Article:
where,
in
one
year,
40
per
cent
of
our
corporate
prof-
its
came
from
a
financial
sector
that
was
based
on
inflated
home
prices,
maxed-out
credit
cards,
over-leveraged
banks
and
overval-
ued
assets.”
(Klein,
2009).
The
current
global
economic
crisis
thus
brought
into
focus
the
economic
pillar
and
questioned
the
sustain-
ability
of
development
based
on
economic
progress.
This
means
fully
addressing
the
economic
issues
on
their
own
merits
and
in
no
apparent
connection
with
the
environmental
aspects.
1.2.
Social
sustainability
The
approaches
to
the
social
dimension
of
sustainable
devel-
opment
are
as
diverse
as
the
approaches
to
the
economic
pillar.
As
mentioned
by
Martin,
a
specific
definition
of
the
social
dimen-
sion
of
sustainable
development
is
less
clear-cut
(Martin,
2001).
Understandably,
the
diversity
of
economic,
social
and
cultural
con-
ditions
in
individual
countries
makes
development
of
a
uniform
definition
of
social
sustainability
very
difficult.
Black
defined
social
sustainability
as
“the
extent
to
which
social
values,
social
identities,
social
relationships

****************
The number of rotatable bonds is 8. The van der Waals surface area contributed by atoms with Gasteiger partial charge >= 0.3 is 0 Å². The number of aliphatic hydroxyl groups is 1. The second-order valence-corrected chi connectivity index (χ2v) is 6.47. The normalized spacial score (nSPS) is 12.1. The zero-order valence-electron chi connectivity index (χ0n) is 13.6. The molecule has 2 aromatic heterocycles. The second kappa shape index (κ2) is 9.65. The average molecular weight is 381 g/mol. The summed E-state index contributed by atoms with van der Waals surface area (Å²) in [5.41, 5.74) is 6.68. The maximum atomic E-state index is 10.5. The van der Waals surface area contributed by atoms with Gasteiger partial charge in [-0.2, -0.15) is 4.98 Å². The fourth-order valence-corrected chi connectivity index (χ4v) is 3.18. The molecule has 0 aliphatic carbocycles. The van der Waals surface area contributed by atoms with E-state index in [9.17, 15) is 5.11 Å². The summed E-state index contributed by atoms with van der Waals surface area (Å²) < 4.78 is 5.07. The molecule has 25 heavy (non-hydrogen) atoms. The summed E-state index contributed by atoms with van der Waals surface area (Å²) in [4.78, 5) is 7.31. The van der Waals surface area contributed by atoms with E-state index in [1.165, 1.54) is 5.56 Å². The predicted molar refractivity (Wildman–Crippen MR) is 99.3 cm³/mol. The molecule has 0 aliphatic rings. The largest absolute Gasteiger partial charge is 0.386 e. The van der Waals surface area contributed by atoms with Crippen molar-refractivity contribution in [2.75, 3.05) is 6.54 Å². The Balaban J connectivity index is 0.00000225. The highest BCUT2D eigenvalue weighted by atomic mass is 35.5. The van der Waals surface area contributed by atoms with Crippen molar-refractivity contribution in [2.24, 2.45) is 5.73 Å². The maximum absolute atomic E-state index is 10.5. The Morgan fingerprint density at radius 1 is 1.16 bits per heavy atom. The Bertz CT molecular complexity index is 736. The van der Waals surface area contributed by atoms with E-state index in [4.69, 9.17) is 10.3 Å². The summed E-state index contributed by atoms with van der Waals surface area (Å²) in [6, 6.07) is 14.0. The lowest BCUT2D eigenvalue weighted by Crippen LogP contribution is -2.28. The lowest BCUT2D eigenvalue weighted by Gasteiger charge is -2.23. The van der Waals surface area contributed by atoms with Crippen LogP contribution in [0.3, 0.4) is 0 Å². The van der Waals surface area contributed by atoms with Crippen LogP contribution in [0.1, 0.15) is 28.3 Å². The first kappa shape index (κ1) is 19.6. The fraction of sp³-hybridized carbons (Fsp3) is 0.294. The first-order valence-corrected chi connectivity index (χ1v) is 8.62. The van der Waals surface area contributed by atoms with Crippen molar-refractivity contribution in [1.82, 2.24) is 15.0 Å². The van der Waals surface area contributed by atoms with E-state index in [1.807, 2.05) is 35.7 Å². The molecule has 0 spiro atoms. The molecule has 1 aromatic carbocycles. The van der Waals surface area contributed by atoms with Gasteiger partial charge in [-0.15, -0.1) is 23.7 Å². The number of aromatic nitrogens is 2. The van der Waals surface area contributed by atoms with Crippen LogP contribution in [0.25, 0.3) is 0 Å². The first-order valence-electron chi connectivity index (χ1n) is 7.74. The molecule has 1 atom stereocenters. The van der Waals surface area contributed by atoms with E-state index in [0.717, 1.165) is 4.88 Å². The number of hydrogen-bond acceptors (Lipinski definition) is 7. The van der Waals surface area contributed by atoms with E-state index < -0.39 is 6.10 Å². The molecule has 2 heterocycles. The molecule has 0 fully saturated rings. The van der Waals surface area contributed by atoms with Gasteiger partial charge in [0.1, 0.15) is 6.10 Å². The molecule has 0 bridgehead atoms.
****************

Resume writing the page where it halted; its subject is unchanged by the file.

and
social
institutions
can
continue
into
the
future”
(Black,
2004).
Torjman
characterizes
social
sustainability
as
follows:
“From
a
social
perspective
in
particular,
human
well-
being
cannot
be
sustained
without
a
healthy
environment
and
is
equally
unlikely
in
the
absence
of
a
vibrant
economy”
(Torjman,
2000).
Gilbert
et
al.
perceive
the
social
pillar
of
sustainable
devel-
opment
as
follows:
“Social
sustainability
requires
that
the
cohesion
of
society
and
its
ability
to
work
towards
common
goals
be
main-
tained.
Individual
needs,
such
as
those
of
health
and
well-being,
nutrition,
shelter,
education
and
cultural
expression
should
be
met”
(Gilbert,
1996).
However,
these
and
other
definitions
are
more
or
less
state-
ments
of
the
general
goals
of
social
policy
rather
than
serious
attempts
to
define
the
social
dimension
of
sustainable
develop-
ment,
as
noted
by
Colantonio
(2007).
And
yet,
it
is
precisely
the
social
“pillar”
of
sustainable
development
that
is
probably
the
most
important
and
critical
for
the
long-term
survival
of
human
civi-
lizations
as
shown
in
Jared
Diamond’s
insightful
study
of
past
(and
contemporary)
societies
(Diamond,
2005).
Another
somewhat
indi-
rect
basis
for
this
view
is
the
finding
of
the
authors
of
The
Wealth
of
Nations
(World
Bank,
2006
see
below)
that
human
and
social
capital
is
the
most
important
component
of
national
wealth.
Despite
this
recognition,
it
is
not
yet
fully
clear
what
the
crit-
ical
elements
of
social
unsustainability
are.
Is
it
growing,
or
at
least
not
diminishing,
inequality
among
people,
regions
or
nations?
Is
it
good
health
in
a
broad
sense?
What
does
this
imply
about
the
sustainability
of
health
care
systems?
Is
it
the
malfunction-
ing
of
national
institutions
as
documented
by
the
Failed
States
6
B.
Moldan
et
al.
/
Ecological
Indicators
17
(2012)
4–13
Index
(Foreign
Policy,
2009)?